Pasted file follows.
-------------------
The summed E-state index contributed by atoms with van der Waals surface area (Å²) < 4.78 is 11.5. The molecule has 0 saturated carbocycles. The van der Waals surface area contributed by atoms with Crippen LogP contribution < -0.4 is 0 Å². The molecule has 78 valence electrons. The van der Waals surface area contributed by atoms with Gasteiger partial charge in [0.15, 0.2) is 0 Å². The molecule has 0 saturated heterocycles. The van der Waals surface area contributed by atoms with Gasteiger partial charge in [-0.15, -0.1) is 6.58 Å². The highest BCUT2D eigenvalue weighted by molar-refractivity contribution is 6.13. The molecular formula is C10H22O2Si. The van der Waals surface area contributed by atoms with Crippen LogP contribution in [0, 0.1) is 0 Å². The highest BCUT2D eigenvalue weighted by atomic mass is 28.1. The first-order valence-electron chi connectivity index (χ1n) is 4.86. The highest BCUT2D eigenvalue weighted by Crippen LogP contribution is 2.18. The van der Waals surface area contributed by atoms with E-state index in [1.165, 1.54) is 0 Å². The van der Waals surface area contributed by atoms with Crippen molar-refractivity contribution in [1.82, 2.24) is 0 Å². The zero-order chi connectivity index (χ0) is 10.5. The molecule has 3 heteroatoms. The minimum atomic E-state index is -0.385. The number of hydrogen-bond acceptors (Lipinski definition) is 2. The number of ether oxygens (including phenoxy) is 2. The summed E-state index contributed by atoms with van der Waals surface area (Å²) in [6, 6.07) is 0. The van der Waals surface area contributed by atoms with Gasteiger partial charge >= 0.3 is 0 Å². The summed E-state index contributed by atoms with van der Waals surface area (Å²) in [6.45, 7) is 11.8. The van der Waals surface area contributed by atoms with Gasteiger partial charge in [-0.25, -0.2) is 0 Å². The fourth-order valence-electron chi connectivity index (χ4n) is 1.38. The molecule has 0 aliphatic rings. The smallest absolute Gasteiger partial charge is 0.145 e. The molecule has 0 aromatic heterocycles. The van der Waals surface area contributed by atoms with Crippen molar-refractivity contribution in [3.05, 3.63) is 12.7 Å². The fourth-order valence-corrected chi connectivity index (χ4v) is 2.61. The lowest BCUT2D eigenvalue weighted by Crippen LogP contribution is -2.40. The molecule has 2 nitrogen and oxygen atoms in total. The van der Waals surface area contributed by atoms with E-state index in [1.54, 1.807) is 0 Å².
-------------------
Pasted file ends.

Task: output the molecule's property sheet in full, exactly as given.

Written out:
The summed E-state index contributed by atoms with van der Waals surface area (Å²) < 4.78 is 11.5. The molecule has 0 saturated carbocycles. The van der Waals surface area contributed by atoms with Crippen LogP contribution < -0.4 is 0 Å². The molecule has 78 valence electrons. The van der Waals surface area contributed by atoms with Gasteiger partial charge in [0.15, 0.2) is 0 Å². The molecule has 0 saturated heterocycles. The van der Waals surface area contributed by atoms with Gasteiger partial charge in [-0.15, -0.1) is 6.58 Å². The highest BCUT2D eigenvalue weighted by molar-refractivity contribution is 6.13. The molecular formula is C10H22O2Si. The van der Waals surface area contributed by atoms with Crippen LogP contribution in [0, 0.1) is 0 Å². The highest BCUT2D eigenvalue weighted by atomic mass is 28.1. The first-order valence-electron chi connectivity index (χ1n) is 4.86. The highest BCUT2D eigenvalue weighted by Crippen LogP contribution is 2.18. The van der Waals surface area contributed by atoms with E-state index in [1.165, 1.54) is 0 Å². The van der Waals surface area contributed by atoms with Crippen molar-refractivity contribution in [1.82, 2.24) is 0 Å². The zero-order chi connectivity index (χ0) is 10.5. The molecule has 3 heteroatoms. The minimum atomic E-state index is -0.385. The number of hydrogen-bond acceptors (Lipinski definition) is 2. The number of ether oxygens (including phenoxy) is 2. The summed E-state index contributed by atoms with van der Waals surface area (Å²) in [6, 6.07) is 0. The van der Waals surface area contributed by atoms with Gasteiger partial charge >= 0.3 is 0 Å². The summed E-state index contributed by atoms with van der Waals surface area (Å²) in [6.45, 7) is 11.8. The van der Waals surface area contributed by atoms with Gasteiger partial charge in [-0.25, -0.2) is 0 Å². The fourth-order valence-electron chi connectivity index (χ4n) is 1.38. The molecule has 0 aliphatic rings. The smallest absolute Gasteiger partial charge is 0.145 e. The molecule has 0 aromatic heterocycles. The van der Waals surface area contributed by atoms with Crippen molar-refractivity contribution in [3.05, 3.63) is 12.7 Å². The fourth-order valence-corrected chi connectivity index (χ4v) is 2.61. The lowest BCUT2D eigenvalue weighted by Crippen LogP contribution is -2.40. The molecule has 2 nitrogen and oxygen atoms in total. The van der Waals surface area contributed by atoms with E-state index in [1.54, 1.807) is 0 Å².